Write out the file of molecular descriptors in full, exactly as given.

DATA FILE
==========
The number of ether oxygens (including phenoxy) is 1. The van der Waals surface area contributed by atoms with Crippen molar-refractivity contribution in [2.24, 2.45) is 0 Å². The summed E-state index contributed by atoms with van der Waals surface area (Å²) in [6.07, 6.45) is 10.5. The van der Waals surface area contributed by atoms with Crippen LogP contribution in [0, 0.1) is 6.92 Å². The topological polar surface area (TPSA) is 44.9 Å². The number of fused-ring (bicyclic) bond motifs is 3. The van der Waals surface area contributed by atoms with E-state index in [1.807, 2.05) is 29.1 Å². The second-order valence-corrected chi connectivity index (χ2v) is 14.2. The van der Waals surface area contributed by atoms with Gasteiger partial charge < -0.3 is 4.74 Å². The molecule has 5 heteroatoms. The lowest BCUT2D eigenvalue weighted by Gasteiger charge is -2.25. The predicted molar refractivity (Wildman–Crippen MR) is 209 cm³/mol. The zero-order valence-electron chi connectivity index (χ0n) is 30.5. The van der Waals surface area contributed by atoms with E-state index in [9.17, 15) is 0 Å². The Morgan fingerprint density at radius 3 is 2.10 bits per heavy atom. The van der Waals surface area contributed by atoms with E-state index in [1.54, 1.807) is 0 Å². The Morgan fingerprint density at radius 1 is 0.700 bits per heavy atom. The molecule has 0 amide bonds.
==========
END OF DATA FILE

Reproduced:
The number of ether oxygens (including phenoxy) is 1. The van der Waals surface area contributed by atoms with Crippen molar-refractivity contribution in [2.24, 2.45) is 0 Å². The summed E-state index contributed by atoms with van der Waals surface area (Å²) in [6.07, 6.45) is 10.5. The van der Waals surface area contributed by atoms with Crippen LogP contribution in [0, 0.1) is 6.92 Å². The topological polar surface area (TPSA) is 44.9 Å². The number of fused-ring (bicyclic) bond motifs is 3. The van der Waals surface area contributed by atoms with E-state index in [1.807, 2.05) is 29.1 Å². The second-order valence-corrected chi connectivity index (χ2v) is 14.2. The van der Waals surface area contributed by atoms with Gasteiger partial charge < -0.3 is 4.74 Å². The molecule has 5 heteroatoms. The lowest BCUT2D eigenvalue weighted by Gasteiger charge is -2.25. The predicted molar refractivity (Wildman–Crippen MR) is 209 cm³/mol. The zero-order valence-electron chi connectivity index (χ0n) is 30.5. The van der Waals surface area contributed by atoms with E-state index in [9.17, 15) is 0 Å². The Morgan fingerprint density at radius 3 is 2.10 bits per heavy atom. The van der Waals surface area contributed by atoms with E-state index in [1.54, 1.807) is 0 Å². The Morgan fingerprint density at radius 1 is 0.700 bits per heavy atom. The molecule has 0 amide bonds.